3. the location of the person sought, if known;

4. a brief statement of the facts of the case, including, if possible, the time and location of the offence;

5. a brief description of the offences committed by the fugitive and availability of prima facie evidence against him;

A prima facie case "means at first blush or at first sight, a complete case against the accused. In order to prove a prima facie case, there must be evidence, direct or circumstantial, on each element." Establishing a prima facie case would essentially require:

1. a copy of the legal provision(s) setting out the offence(s) and the penalty for the offence(s);

2. a statement of the existence of a warrant of arrest or a finding of guilt or judgment of conviction against the person sought; a copy of the warrant issued by the Court of law in India for the person’s arrest may have to be enclosed; and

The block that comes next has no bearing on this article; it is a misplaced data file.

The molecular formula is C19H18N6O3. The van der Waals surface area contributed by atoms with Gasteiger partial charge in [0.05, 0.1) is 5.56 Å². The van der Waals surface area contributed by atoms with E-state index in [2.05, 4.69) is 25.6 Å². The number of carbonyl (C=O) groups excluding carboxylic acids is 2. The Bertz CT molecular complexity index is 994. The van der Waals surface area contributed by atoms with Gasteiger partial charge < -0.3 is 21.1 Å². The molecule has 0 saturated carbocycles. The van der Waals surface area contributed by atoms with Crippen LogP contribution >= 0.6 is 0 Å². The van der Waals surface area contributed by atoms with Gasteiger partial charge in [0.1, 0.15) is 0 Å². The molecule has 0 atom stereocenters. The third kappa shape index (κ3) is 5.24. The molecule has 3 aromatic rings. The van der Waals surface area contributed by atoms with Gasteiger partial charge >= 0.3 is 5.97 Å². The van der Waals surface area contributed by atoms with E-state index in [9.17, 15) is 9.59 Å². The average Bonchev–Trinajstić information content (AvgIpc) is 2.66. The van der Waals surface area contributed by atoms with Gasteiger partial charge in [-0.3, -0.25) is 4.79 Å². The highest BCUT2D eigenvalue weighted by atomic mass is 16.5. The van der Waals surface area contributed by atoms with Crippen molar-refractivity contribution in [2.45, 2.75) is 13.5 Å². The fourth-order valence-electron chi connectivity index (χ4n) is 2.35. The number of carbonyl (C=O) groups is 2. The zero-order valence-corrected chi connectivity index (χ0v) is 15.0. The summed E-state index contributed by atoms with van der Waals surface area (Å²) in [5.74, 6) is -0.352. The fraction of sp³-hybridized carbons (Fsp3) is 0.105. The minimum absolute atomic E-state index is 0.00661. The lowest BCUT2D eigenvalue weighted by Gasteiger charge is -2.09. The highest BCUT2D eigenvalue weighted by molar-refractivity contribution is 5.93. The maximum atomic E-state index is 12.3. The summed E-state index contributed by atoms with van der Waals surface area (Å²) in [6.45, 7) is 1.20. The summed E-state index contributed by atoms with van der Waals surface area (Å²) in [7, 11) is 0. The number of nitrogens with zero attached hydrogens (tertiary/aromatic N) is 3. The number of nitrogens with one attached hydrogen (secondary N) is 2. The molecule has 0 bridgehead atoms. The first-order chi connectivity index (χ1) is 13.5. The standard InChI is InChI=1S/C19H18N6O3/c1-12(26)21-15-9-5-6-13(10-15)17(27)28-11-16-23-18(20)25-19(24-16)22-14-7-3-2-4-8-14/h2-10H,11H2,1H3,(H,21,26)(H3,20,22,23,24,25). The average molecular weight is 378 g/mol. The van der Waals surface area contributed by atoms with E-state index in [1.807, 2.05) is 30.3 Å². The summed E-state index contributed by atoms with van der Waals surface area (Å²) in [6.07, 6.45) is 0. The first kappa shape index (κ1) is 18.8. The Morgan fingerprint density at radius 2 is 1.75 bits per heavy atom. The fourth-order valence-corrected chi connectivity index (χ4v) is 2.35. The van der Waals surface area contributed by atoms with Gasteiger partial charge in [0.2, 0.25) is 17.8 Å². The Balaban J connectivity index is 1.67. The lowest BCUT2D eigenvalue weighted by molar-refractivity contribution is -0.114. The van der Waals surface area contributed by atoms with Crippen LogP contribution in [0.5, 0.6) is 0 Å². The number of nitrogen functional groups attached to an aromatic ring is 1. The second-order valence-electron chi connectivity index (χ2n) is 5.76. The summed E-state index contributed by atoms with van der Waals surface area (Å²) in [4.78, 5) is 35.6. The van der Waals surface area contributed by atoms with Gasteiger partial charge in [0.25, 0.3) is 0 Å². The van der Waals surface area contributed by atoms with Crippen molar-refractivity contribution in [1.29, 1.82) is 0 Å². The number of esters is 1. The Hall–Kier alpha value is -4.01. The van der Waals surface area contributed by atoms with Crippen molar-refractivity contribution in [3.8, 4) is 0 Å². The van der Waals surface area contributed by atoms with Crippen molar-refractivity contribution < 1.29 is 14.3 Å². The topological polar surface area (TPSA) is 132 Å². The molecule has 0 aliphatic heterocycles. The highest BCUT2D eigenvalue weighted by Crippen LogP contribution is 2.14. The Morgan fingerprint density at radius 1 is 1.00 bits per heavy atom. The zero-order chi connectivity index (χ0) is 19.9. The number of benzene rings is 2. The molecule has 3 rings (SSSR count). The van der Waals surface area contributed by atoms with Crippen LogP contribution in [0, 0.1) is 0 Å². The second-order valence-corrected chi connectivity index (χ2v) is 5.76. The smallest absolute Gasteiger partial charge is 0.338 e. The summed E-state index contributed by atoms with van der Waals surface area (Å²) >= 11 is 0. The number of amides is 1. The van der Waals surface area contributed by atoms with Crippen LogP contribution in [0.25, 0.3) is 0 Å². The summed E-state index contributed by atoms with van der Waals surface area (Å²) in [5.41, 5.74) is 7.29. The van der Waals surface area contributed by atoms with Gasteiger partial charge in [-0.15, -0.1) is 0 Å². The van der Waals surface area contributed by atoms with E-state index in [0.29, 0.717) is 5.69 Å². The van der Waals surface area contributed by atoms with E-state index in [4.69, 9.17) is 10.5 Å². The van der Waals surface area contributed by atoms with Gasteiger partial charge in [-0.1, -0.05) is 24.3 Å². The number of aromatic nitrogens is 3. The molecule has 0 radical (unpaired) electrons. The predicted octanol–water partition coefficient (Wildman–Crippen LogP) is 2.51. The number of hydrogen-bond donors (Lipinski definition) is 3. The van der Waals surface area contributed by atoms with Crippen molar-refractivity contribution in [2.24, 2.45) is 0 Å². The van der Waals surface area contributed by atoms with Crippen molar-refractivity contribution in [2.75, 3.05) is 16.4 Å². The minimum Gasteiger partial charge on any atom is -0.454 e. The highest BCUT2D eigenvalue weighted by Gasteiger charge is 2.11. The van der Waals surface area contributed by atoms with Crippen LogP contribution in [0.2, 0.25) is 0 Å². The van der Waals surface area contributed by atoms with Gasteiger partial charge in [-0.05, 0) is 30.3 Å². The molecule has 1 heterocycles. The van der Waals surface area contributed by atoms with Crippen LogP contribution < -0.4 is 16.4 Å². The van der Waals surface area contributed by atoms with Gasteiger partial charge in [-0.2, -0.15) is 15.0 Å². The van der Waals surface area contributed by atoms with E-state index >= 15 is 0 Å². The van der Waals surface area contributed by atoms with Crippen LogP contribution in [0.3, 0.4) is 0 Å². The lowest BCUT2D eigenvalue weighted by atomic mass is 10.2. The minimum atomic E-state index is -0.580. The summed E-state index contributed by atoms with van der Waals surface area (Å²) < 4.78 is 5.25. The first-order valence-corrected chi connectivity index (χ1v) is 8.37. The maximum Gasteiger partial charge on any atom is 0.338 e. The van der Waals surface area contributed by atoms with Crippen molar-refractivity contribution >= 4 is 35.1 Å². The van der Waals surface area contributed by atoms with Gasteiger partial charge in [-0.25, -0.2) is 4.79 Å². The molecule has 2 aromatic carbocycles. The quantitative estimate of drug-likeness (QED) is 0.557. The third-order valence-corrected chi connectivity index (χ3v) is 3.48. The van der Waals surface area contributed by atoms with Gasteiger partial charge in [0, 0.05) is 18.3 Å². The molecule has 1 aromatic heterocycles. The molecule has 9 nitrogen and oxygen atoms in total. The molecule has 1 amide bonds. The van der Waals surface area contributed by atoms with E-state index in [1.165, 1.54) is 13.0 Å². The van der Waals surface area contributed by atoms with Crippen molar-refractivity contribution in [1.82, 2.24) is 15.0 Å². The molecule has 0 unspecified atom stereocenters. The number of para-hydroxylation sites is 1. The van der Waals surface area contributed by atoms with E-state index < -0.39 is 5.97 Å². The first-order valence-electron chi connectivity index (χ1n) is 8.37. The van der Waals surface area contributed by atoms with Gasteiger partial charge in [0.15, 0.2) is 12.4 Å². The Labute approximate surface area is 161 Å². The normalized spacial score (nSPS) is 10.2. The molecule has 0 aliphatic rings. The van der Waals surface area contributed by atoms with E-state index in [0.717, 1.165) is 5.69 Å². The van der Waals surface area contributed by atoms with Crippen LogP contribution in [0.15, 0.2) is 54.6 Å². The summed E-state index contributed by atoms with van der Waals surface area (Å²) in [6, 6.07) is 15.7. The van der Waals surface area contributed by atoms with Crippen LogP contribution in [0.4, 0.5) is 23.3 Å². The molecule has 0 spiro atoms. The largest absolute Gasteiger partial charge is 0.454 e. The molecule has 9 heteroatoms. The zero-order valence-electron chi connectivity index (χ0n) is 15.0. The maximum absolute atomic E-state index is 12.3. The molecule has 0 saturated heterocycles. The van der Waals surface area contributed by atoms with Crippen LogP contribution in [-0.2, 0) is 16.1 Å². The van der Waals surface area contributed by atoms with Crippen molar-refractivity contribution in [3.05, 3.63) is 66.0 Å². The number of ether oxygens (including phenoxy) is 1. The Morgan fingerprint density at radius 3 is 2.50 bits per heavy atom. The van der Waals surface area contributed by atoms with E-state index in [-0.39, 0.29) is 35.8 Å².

3. a statement that if the person is provisionally arrested, India will seek the person’s extradition within the period required by that country’s law.

Extradition Offences

Extradition offence means:

1. in relation to a foreign State, being a Treaty State, an offence provided for in the extradition treaty with that State;

2. in relation to a foreign State other than a Treaty State, an offence punishable with imprisonment for a term which shall not be less than one year under the laws of India or of a foreign State, and includes a composite offence. (Section 2(c) of Extradition Act, 1962)

Procedure for Extradition of a Fugitive Criminal
(from a Foreign Country to India)


Documents to be attached with a Formal Extradition Request: